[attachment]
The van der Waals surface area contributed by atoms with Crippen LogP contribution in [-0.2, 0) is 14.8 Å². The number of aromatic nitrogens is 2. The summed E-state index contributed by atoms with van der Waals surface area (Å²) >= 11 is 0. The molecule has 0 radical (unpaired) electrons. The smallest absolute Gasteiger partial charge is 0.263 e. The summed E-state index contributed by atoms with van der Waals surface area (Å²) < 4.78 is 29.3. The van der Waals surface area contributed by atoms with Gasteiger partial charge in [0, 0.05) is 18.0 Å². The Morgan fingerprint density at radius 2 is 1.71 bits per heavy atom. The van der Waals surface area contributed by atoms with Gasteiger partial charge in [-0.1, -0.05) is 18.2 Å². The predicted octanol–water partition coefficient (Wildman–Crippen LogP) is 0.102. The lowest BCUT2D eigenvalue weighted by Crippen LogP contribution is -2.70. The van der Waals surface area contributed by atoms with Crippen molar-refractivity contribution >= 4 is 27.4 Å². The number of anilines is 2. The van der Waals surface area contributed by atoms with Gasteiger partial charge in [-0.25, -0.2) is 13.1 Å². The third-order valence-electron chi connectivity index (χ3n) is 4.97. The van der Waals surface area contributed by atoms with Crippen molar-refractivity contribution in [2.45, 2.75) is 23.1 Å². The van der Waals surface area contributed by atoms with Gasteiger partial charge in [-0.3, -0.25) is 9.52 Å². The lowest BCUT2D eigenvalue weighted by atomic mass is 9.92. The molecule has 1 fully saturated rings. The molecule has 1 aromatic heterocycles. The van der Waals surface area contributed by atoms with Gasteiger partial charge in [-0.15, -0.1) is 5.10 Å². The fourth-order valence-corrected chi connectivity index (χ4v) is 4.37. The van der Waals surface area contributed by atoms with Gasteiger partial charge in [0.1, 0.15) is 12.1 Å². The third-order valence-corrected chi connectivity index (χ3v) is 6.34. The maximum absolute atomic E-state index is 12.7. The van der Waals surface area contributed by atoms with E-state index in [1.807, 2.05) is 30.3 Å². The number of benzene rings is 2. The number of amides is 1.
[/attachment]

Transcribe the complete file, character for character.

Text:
The van der Waals surface area contributed by atoms with Crippen LogP contribution in [-0.2, 0) is 14.8 Å². The number of aromatic nitrogens is 2. The summed E-state index contributed by atoms with van der Waals surface area (Å²) >= 11 is 0. The molecule has 0 radical (unpaired) electrons. The smallest absolute Gasteiger partial charge is 0.263 e. The summed E-state index contributed by atoms with van der Waals surface area (Å²) < 4.78 is 29.3. The van der Waals surface area contributed by atoms with Gasteiger partial charge in [0, 0.05) is 18.0 Å². The Morgan fingerprint density at radius 2 is 1.71 bits per heavy atom. The van der Waals surface area contributed by atoms with Gasteiger partial charge in [-0.1, -0.05) is 18.2 Å². The predicted octanol–water partition coefficient (Wildman–Crippen LogP) is 0.102. The lowest BCUT2D eigenvalue weighted by Crippen LogP contribution is -2.70. The van der Waals surface area contributed by atoms with Crippen molar-refractivity contribution >= 4 is 27.4 Å². The number of anilines is 2. The van der Waals surface area contributed by atoms with Gasteiger partial charge in [-0.25, -0.2) is 13.1 Å². The third-order valence-electron chi connectivity index (χ3n) is 4.97. The van der Waals surface area contributed by atoms with Crippen molar-refractivity contribution in [2.45, 2.75) is 23.1 Å². The van der Waals surface area contributed by atoms with Gasteiger partial charge in [-0.3, -0.25) is 9.52 Å². The lowest BCUT2D eigenvalue weighted by atomic mass is 9.92. The molecule has 1 fully saturated rings. The molecule has 1 aromatic heterocycles. The van der Waals surface area contributed by atoms with Gasteiger partial charge in [-0.15, -0.1) is 5.10 Å². The fourth-order valence-corrected chi connectivity index (χ4v) is 4.37. The van der Waals surface area contributed by atoms with Gasteiger partial charge in [0.1, 0.15) is 12.1 Å². The third-order valence-corrected chi connectivity index (χ3v) is 6.34. The maximum absolute atomic E-state index is 12.7. The van der Waals surface area contributed by atoms with E-state index in [1.807, 2.05) is 30.3 Å². The number of benzene rings is 2. The number of amides is 1.